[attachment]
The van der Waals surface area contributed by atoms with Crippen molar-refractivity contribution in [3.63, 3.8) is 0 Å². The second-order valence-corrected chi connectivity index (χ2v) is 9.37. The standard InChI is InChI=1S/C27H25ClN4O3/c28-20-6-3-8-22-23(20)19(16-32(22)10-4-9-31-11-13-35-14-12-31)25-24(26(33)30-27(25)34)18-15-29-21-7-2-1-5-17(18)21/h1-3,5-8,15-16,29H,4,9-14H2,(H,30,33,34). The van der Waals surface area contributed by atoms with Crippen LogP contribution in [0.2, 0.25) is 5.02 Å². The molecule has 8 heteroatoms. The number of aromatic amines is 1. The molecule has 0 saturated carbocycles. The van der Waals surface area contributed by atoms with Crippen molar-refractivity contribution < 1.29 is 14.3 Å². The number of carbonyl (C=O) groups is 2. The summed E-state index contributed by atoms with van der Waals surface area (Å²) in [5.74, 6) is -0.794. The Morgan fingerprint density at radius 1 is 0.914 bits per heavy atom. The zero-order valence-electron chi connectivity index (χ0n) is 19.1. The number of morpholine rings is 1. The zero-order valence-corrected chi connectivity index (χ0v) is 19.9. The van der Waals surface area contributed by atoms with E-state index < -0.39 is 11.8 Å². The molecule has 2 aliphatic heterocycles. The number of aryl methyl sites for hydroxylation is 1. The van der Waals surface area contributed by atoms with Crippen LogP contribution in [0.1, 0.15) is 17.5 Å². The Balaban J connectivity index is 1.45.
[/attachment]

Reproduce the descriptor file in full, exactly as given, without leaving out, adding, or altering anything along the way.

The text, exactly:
The van der Waals surface area contributed by atoms with Crippen molar-refractivity contribution in [3.63, 3.8) is 0 Å². The second-order valence-corrected chi connectivity index (χ2v) is 9.37. The standard InChI is InChI=1S/C27H25ClN4O3/c28-20-6-3-8-22-23(20)19(16-32(22)10-4-9-31-11-13-35-14-12-31)25-24(26(33)30-27(25)34)18-15-29-21-7-2-1-5-17(18)21/h1-3,5-8,15-16,29H,4,9-14H2,(H,30,33,34). The van der Waals surface area contributed by atoms with Crippen LogP contribution in [0.2, 0.25) is 5.02 Å². The molecule has 8 heteroatoms. The number of aromatic amines is 1. The molecule has 0 saturated carbocycles. The van der Waals surface area contributed by atoms with Crippen molar-refractivity contribution < 1.29 is 14.3 Å². The number of carbonyl (C=O) groups is 2. The summed E-state index contributed by atoms with van der Waals surface area (Å²) in [5.74, 6) is -0.794. The Morgan fingerprint density at radius 1 is 0.914 bits per heavy atom. The zero-order valence-electron chi connectivity index (χ0n) is 19.1. The number of morpholine rings is 1. The zero-order valence-corrected chi connectivity index (χ0v) is 19.9. The van der Waals surface area contributed by atoms with E-state index < -0.39 is 11.8 Å². The molecule has 2 aliphatic heterocycles. The number of aryl methyl sites for hydroxylation is 1. The van der Waals surface area contributed by atoms with Crippen LogP contribution in [0.1, 0.15) is 17.5 Å². The Balaban J connectivity index is 1.45.